MAY: I went back to work pretty quickly because I had no leave saved up (rough pregnancy). My office was flexible with me, though, and I was able to do a combination of part-time hours, a little telework, and unpaid leave so that I could try to keep up the breastfeeding. (Like so many other women, I have had some major breastfeeding challenges, which I will write about some other day–don’t worry, I’ll warn you first in case you’re squeamish.) Not only did I avoid the milk supply problems that I had the first time around, but I also avoided postpartum depression this time. I’m sure luck was involved too, but I do give some credit to my boss for making things easier. To all of the American women out there who are anxious about their lack of maternity leave (my friends in South Africa and Ethiopia are always shocked that we don’t get leave in the U.S.), maybe a creative solution can work for you, too. It may not fit within your organization’s standard policy (my solution definitely didn’t), but if you are willing to compromise, so should your employer. In my case, I was available to my employer throughout my very short leave (my boss’ boss was already calling me when Willa was in the hospital with the UTI) and then I showed up in the office on most days after that. Even if it was only for a couple of hours, I think people appreciated seeing my face because it reminded them I was back and trying to help with the intense workload. I think that’s really important to remember: if you want to telework, find a way to let people see that you’re fully engaged in your work. I also kept a log of everything I was working on. It was like billing hours again, which I don’t love, but it made my boss feel comfortable with the arrangement because he knew what I was doing. Of course, I wish we all had a year off after having a baby or adopting a child. (I’ve had 6 months off this year–not due to the baby, but due to following Dan’s job–and it’s been glorious!) But until that becomes the norm, we all need to find ways to work together on this issue.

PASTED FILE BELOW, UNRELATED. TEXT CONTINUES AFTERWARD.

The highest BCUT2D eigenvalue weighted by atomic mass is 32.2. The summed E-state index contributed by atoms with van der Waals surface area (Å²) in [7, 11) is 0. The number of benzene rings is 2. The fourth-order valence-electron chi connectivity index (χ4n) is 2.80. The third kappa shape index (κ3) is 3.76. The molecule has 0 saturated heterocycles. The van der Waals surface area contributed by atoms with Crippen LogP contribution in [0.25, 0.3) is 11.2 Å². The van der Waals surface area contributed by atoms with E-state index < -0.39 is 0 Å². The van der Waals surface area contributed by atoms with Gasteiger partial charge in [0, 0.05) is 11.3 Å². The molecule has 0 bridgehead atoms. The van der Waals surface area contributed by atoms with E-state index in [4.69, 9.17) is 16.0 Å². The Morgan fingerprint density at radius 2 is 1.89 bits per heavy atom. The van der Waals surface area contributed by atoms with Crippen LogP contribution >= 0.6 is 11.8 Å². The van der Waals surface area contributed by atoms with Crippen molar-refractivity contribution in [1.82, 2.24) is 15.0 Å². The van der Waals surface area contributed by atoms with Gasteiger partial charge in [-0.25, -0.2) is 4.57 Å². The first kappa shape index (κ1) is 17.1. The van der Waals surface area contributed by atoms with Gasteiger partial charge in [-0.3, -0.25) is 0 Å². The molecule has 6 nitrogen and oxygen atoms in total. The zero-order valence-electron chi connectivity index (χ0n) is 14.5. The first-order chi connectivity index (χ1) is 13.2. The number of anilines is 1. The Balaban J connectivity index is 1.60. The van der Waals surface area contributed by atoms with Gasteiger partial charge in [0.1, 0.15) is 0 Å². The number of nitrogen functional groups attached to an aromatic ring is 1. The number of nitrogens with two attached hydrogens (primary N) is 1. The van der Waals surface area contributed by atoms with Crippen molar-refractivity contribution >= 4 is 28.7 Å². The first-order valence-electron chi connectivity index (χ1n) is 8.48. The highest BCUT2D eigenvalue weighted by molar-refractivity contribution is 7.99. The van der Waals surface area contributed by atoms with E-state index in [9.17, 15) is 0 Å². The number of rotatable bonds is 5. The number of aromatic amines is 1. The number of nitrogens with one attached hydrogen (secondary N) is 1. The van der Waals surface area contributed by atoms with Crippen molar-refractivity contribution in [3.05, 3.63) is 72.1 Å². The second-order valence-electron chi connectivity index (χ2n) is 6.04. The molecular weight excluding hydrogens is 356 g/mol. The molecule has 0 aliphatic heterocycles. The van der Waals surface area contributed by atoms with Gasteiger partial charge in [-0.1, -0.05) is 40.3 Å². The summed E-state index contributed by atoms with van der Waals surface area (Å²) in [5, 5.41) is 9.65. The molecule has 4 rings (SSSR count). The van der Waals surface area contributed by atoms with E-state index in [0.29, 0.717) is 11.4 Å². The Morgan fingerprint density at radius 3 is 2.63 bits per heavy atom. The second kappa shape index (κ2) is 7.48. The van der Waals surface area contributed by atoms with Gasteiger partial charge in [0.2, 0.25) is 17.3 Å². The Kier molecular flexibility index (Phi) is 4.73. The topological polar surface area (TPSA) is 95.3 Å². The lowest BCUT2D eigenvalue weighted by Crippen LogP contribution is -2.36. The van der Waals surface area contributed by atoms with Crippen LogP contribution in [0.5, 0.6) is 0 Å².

JUNE: A month of sad goodbyes. We spent as much time as we could with our friends, and hoped that we would see them all again someday. We miss them all so much. At the end of the month, President Obama came to visit. (Just to see us off and thank us for our service, no doubt.) Dan took Charlotte to a meet-and-greet event on a Friday night in Johannesburg. On the way there, Dan had to use the bathroom on the bus, and he didn’t realize she had followed him. He accidentally slammed her finger in the door. She had a tiny cut. There was much screaming, blood, and panic. Once they arrived at the event, covered in blood, he carried her in, past the sympathetic Secret Service agents. Charlotte has always been a big Obama fan, but at this point I think she was too traumatized and just wanted to go home. When the President walked in the room, she just screamed, “no no no! I don’t want to talk to him!” To this day, if you ask her about Obama she will tell you he is much “too loud” and she doesn’t want him to come visit.
JULY: Our blissful home leave in Michigan. We saw family and friends, went the the beach and the library a lot, and enjoyed small town American life.We prepared for our big move to Ethiopia: we bought a car, sold a car, stocked up on Nutella, did our wills and trust, went to doctors and dentists, and all gained a whole lot of weight.
AUGUST: Now it was our turn to visit Obama. We spent a couple of weeks in what has become our home town of Washington DC, went to museums, Chipotle, saw old friends, had plenty of quality time with family, got our hair done.